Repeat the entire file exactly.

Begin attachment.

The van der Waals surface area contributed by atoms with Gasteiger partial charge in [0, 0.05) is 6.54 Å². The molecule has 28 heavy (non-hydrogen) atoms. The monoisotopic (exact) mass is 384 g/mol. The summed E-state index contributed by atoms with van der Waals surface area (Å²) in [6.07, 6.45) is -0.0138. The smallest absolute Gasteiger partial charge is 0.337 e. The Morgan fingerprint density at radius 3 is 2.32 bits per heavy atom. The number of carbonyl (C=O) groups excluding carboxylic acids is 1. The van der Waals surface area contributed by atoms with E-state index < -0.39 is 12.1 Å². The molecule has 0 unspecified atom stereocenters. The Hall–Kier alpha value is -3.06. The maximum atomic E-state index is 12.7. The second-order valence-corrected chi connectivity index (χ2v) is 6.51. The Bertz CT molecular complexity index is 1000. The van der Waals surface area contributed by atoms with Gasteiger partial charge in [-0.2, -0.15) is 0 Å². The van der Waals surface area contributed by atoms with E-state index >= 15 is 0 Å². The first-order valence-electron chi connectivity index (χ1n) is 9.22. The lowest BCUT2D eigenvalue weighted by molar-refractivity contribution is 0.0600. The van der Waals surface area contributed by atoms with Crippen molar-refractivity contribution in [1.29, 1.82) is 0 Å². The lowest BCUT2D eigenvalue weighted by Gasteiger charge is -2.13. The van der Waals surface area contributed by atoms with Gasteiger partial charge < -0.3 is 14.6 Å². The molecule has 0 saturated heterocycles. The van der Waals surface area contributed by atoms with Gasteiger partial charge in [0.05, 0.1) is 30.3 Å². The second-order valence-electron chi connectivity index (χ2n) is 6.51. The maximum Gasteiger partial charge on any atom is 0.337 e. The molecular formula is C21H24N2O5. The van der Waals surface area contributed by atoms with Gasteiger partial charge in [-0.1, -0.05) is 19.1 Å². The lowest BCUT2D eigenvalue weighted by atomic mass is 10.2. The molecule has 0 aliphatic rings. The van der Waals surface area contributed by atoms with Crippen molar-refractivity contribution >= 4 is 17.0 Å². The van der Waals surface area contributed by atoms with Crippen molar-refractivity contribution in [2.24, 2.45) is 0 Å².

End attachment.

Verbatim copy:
The van der Waals surface area contributed by atoms with Gasteiger partial charge in [0, 0.05) is 6.54 Å². The molecule has 28 heavy (non-hydrogen) atoms. The monoisotopic (exact) mass is 384 g/mol. The summed E-state index contributed by atoms with van der Waals surface area (Å²) in [6.07, 6.45) is -0.0138. The smallest absolute Gasteiger partial charge is 0.337 e. The Morgan fingerprint density at radius 3 is 2.32 bits per heavy atom. The number of carbonyl (C=O) groups excluding carboxylic acids is 1. The van der Waals surface area contributed by atoms with E-state index < -0.39 is 12.1 Å². The molecule has 0 unspecified atom stereocenters. The Hall–Kier alpha value is -3.06. The maximum atomic E-state index is 12.7. The second-order valence-corrected chi connectivity index (χ2v) is 6.51. The Bertz CT molecular complexity index is 1000. The van der Waals surface area contributed by atoms with Gasteiger partial charge in [-0.2, -0.15) is 0 Å². The van der Waals surface area contributed by atoms with E-state index >= 15 is 0 Å². The first-order valence-electron chi connectivity index (χ1n) is 9.22. The lowest BCUT2D eigenvalue weighted by molar-refractivity contribution is 0.0600. The van der Waals surface area contributed by atoms with Crippen molar-refractivity contribution in [1.29, 1.82) is 0 Å². The lowest BCUT2D eigenvalue weighted by Gasteiger charge is -2.13. The van der Waals surface area contributed by atoms with Gasteiger partial charge < -0.3 is 14.6 Å². The molecule has 0 saturated heterocycles. The van der Waals surface area contributed by atoms with Gasteiger partial charge in [0.05, 0.1) is 30.3 Å². The second-order valence-electron chi connectivity index (χ2n) is 6.51. The maximum Gasteiger partial charge on any atom is 0.337 e. The molecular formula is C21H24N2O5. The van der Waals surface area contributed by atoms with Gasteiger partial charge in [-0.1, -0.05) is 19.1 Å². The lowest BCUT2D eigenvalue weighted by atomic mass is 10.2. The molecule has 0 aliphatic rings. The van der Waals surface area contributed by atoms with Crippen molar-refractivity contribution >= 4 is 17.0 Å². The van der Waals surface area contributed by atoms with Crippen molar-refractivity contribution in [2.24, 2.45) is 0 Å².